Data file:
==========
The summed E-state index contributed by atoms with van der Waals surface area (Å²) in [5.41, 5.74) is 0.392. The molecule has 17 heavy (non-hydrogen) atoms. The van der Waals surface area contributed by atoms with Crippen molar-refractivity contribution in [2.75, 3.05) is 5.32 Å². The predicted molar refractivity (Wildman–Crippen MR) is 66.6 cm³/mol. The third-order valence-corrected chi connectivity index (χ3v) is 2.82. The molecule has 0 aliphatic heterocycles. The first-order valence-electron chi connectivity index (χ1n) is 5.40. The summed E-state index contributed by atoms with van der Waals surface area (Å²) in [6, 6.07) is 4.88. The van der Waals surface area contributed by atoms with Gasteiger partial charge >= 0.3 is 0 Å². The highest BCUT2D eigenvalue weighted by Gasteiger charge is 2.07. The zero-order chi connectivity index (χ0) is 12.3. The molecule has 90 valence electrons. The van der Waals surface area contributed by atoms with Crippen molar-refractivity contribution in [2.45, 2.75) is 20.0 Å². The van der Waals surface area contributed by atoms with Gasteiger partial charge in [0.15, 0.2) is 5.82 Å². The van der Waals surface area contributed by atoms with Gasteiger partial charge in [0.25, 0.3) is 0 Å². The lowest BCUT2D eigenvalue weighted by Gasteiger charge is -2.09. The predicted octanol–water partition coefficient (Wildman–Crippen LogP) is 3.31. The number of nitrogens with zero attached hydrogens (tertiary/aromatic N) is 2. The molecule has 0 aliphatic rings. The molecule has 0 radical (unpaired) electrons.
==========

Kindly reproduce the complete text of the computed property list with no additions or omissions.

The summed E-state index contributed by atoms with van der Waals surface area (Å²) in [5.41, 5.74) is 0.392. The molecule has 17 heavy (non-hydrogen) atoms. The van der Waals surface area contributed by atoms with Crippen molar-refractivity contribution in [2.75, 3.05) is 5.32 Å². The predicted molar refractivity (Wildman–Crippen MR) is 66.6 cm³/mol. The third-order valence-corrected chi connectivity index (χ3v) is 2.82. The molecule has 0 aliphatic heterocycles. The first-order valence-electron chi connectivity index (χ1n) is 5.40. The summed E-state index contributed by atoms with van der Waals surface area (Å²) in [6, 6.07) is 4.88. The van der Waals surface area contributed by atoms with Gasteiger partial charge >= 0.3 is 0 Å². The highest BCUT2D eigenvalue weighted by Gasteiger charge is 2.07. The zero-order chi connectivity index (χ0) is 12.3. The molecule has 90 valence electrons. The van der Waals surface area contributed by atoms with Crippen molar-refractivity contribution in [2.45, 2.75) is 20.0 Å². The van der Waals surface area contributed by atoms with Gasteiger partial charge in [0.15, 0.2) is 5.82 Å². The van der Waals surface area contributed by atoms with Gasteiger partial charge in [0.25, 0.3) is 0 Å². The lowest BCUT2D eigenvalue weighted by Gasteiger charge is -2.09. The predicted octanol–water partition coefficient (Wildman–Crippen LogP) is 3.31. The number of nitrogens with zero attached hydrogens (tertiary/aromatic N) is 2. The molecule has 0 aliphatic rings. The molecule has 0 radical (unpaired) electrons.